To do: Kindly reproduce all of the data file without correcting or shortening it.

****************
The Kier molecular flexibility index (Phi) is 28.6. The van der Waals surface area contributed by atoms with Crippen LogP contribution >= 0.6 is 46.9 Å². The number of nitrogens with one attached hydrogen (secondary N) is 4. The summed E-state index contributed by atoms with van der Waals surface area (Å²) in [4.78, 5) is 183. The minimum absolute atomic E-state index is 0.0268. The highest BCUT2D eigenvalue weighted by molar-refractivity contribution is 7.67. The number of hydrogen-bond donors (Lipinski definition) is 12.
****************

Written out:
The Kier molecular flexibility index (Phi) is 28.6. The van der Waals surface area contributed by atoms with Crippen LogP contribution >= 0.6 is 46.9 Å². The number of nitrogens with one attached hydrogen (secondary N) is 4. The summed E-state index contributed by atoms with van der Waals surface area (Å²) in [4.78, 5) is 183. The minimum absolute atomic E-state index is 0.0268. The highest BCUT2D eigenvalue weighted by molar-refractivity contribution is 7.67. The number of hydrogen-bond donors (Lipinski definition) is 12.